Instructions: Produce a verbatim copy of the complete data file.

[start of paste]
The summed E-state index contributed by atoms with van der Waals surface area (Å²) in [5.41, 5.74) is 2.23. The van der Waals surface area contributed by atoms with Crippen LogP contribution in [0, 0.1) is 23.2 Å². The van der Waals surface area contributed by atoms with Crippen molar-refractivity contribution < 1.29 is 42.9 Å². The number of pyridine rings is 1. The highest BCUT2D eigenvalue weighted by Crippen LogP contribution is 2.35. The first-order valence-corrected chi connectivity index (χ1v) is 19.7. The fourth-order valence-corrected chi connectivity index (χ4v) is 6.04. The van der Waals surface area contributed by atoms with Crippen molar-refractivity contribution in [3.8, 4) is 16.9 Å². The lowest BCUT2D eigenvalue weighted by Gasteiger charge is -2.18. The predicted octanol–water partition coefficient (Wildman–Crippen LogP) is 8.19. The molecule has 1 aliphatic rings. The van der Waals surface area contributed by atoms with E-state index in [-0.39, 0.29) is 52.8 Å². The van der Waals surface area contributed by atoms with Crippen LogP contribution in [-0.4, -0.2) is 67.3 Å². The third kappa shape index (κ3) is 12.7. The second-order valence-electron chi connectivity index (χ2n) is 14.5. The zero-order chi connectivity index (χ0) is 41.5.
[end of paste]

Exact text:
The summed E-state index contributed by atoms with van der Waals surface area (Å²) in [5.41, 5.74) is 2.23. The van der Waals surface area contributed by atoms with Crippen LogP contribution in [0, 0.1) is 23.2 Å². The van der Waals surface area contributed by atoms with Crippen molar-refractivity contribution < 1.29 is 42.9 Å². The number of pyridine rings is 1. The highest BCUT2D eigenvalue weighted by Crippen LogP contribution is 2.35. The first-order valence-corrected chi connectivity index (χ1v) is 19.7. The fourth-order valence-corrected chi connectivity index (χ4v) is 6.04. The van der Waals surface area contributed by atoms with Crippen molar-refractivity contribution in [3.8, 4) is 16.9 Å². The lowest BCUT2D eigenvalue weighted by Gasteiger charge is -2.18. The predicted octanol–water partition coefficient (Wildman–Crippen LogP) is 8.19. The molecule has 1 aliphatic rings. The van der Waals surface area contributed by atoms with E-state index in [-0.39, 0.29) is 52.8 Å². The van der Waals surface area contributed by atoms with Crippen LogP contribution in [-0.4, -0.2) is 67.3 Å². The third kappa shape index (κ3) is 12.7. The second-order valence-electron chi connectivity index (χ2n) is 14.5. The zero-order chi connectivity index (χ0) is 41.5.